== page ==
Q & A: Sealing Solutions

This article addresses common questions and challenges faced in sealing centrifugal pumps. Readers are encouraged to submit questions for consideration in future print editions of Pump Engineer magazine.
By Michael Huebner, Principal Engineer, Flowserve Corporation

Question: I am specifying an Arrangement 2 seal with a containment seal (2CW-CS) for an application. What are the advantages and limitations between using a contacting and noncontacting containment seal?

Answer: A containment seal is a specialized outer seal in an Arrangement 2 seal where the containment seal will
operate on vaporized process fluid or an externally supplied buffer gas. The concept of the containment seal is to provide a redundant seal to capture leakage from the inner seal and direct it to a collection system. If the inner seal fails catastrophically, the containment seal is designed to prevent excessive process fluid from leaking to the environment and to allow for an orderly shutdown of the pump. API 682 Second Edition (2002) formalized the definition of a
containment seal although the concept had been in limited use for a number of years prior to this. The greatest challenge for a containment seal is that it must operate in a dry environment. Most mechanical seals require a liquid
environment where the liquid provides lubrication for the seal faces, as well as cooling the face generated heat.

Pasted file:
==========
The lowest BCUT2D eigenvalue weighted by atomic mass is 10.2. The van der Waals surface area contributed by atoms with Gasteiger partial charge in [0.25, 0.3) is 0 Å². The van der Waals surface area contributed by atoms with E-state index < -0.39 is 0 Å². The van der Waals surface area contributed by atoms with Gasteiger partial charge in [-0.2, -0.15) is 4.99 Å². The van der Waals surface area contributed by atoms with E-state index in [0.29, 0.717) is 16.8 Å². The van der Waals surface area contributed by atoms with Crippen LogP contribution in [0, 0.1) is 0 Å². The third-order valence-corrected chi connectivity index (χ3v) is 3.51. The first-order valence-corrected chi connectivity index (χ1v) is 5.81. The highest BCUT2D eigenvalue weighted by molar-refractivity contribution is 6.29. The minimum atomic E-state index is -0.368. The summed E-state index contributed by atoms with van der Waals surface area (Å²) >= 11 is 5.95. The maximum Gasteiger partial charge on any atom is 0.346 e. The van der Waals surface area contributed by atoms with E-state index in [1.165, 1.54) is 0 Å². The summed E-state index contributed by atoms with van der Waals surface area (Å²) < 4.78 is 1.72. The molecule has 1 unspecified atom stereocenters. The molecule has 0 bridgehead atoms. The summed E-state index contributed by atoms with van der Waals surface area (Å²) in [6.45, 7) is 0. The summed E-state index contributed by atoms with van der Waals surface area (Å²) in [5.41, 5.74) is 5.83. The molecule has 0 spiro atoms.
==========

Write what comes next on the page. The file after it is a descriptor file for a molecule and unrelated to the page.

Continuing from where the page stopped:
Containment seals, however, must operate on process vapors or buffer gas. This requires some fundamentally
different seal design details than found in a typical liquid mechanical seal. Seal OEMs have met this challenge with two different approaches:

• a contacting containment seal
• a non-contacting containment seal

  • Both can be considered as technically equivalent but each has characteristics which may make it more suitable for a specific application.

Contacting Containment Seal 
A contacting containment seal operates with the two seal faces in contact while the pump is in operation. This results in a dry sliding interface between the faces. This condition will quickly result in a seal failure in a typical mechanical seal. A contacting containment seal, however, has been designed with very light spring loading, approximately 10 per cent of the loading of a typical seal, to reduce wear and heat generation. In addition, the containment seal chamber is maintained at a very low pressure (less than 10 PSI or 0,7 bar) to further reduce face loading. The seal face materials are also specifically selected for these dry running conditions. Typically, the carbon seal face is formulated with a high graphite content to provide self-lubrication. The seal faces themselves are sometimes provided with face features which help control loading and keep the sliding interface clean and free from wear debris. The advantage of a contacting mechanical seal is that the faces are, by definition, in contact. This means that there is virtually no fluid film between the faces which results in very low leakage. In normal operation, the emissions across the seal are lower than other competing designs. The seal faces can operate successfully over a wide range of speeds, including very low speeds.

To read more of Michael Huebner's article, or to submit a question relating to sealing solutions, please contact the editor Deirdre Morgan


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